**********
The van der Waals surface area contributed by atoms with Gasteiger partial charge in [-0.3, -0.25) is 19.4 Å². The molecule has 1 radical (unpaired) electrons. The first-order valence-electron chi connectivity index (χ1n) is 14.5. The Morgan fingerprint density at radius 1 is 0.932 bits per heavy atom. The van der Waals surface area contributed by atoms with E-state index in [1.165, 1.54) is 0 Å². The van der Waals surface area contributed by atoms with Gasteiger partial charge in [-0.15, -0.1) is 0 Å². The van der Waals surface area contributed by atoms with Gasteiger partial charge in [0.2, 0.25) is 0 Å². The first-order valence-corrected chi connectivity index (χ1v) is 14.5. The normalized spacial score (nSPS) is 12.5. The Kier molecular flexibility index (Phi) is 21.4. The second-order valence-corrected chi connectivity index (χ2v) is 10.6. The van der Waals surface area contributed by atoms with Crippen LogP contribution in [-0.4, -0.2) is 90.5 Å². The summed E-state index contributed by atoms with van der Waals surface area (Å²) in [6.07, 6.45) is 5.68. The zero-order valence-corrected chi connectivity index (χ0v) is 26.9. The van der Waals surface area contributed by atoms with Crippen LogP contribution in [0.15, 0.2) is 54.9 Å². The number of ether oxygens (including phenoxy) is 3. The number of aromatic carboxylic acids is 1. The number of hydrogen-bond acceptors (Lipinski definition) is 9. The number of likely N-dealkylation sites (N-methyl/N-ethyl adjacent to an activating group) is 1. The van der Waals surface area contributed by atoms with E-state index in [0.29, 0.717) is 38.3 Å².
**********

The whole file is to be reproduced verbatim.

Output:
The van der Waals surface area contributed by atoms with Gasteiger partial charge in [-0.3, -0.25) is 19.4 Å². The molecule has 1 radical (unpaired) electrons. The first-order valence-electron chi connectivity index (χ1n) is 14.5. The Morgan fingerprint density at radius 1 is 0.932 bits per heavy atom. The van der Waals surface area contributed by atoms with E-state index in [1.165, 1.54) is 0 Å². The van der Waals surface area contributed by atoms with Gasteiger partial charge in [-0.15, -0.1) is 0 Å². The van der Waals surface area contributed by atoms with Gasteiger partial charge in [0.2, 0.25) is 0 Å². The first-order valence-corrected chi connectivity index (χ1v) is 14.5. The normalized spacial score (nSPS) is 12.5. The Kier molecular flexibility index (Phi) is 21.4. The second-order valence-corrected chi connectivity index (χ2v) is 10.6. The van der Waals surface area contributed by atoms with Crippen LogP contribution in [-0.4, -0.2) is 90.5 Å². The summed E-state index contributed by atoms with van der Waals surface area (Å²) in [6.07, 6.45) is 5.68. The zero-order valence-corrected chi connectivity index (χ0v) is 26.9. The van der Waals surface area contributed by atoms with Crippen LogP contribution in [0.15, 0.2) is 54.9 Å². The number of ether oxygens (including phenoxy) is 3. The number of aromatic carboxylic acids is 1. The number of hydrogen-bond acceptors (Lipinski definition) is 9. The number of likely N-dealkylation sites (N-methyl/N-ethyl adjacent to an activating group) is 1. The van der Waals surface area contributed by atoms with E-state index in [0.29, 0.717) is 38.3 Å².